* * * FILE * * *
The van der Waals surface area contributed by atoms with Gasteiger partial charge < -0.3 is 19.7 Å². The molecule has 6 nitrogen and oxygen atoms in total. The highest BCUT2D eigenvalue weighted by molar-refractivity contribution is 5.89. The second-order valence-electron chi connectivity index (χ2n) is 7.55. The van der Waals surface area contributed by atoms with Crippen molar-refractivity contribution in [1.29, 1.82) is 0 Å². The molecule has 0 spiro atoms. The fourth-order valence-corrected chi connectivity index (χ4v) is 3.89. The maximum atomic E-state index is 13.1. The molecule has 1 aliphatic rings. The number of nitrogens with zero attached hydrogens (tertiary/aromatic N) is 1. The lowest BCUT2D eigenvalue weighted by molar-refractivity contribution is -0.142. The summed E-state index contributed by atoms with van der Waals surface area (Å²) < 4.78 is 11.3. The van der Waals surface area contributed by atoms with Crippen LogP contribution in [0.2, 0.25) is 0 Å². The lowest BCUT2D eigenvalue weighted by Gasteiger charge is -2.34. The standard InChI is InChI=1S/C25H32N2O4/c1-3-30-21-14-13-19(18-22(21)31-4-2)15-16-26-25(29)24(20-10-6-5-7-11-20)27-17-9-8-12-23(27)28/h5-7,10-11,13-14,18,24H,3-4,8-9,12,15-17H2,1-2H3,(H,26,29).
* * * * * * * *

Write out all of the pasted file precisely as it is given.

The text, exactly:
The van der Waals surface area contributed by atoms with Gasteiger partial charge < -0.3 is 19.7 Å². The molecule has 6 nitrogen and oxygen atoms in total. The highest BCUT2D eigenvalue weighted by molar-refractivity contribution is 5.89. The second-order valence-electron chi connectivity index (χ2n) is 7.55. The van der Waals surface area contributed by atoms with Crippen molar-refractivity contribution in [1.29, 1.82) is 0 Å². The molecule has 0 spiro atoms. The fourth-order valence-corrected chi connectivity index (χ4v) is 3.89. The maximum atomic E-state index is 13.1. The molecule has 1 aliphatic rings. The number of nitrogens with zero attached hydrogens (tertiary/aromatic N) is 1. The lowest BCUT2D eigenvalue weighted by molar-refractivity contribution is -0.142. The summed E-state index contributed by atoms with van der Waals surface area (Å²) < 4.78 is 11.3. The van der Waals surface area contributed by atoms with Crippen LogP contribution in [0.2, 0.25) is 0 Å². The lowest BCUT2D eigenvalue weighted by Gasteiger charge is -2.34. The standard InChI is InChI=1S/C25H32N2O4/c1-3-30-21-14-13-19(18-22(21)31-4-2)15-16-26-25(29)24(20-10-6-5-7-11-20)27-17-9-8-12-23(27)28/h5-7,10-11,13-14,18,24H,3-4,8-9,12,15-17H2,1-2H3,(H,26,29).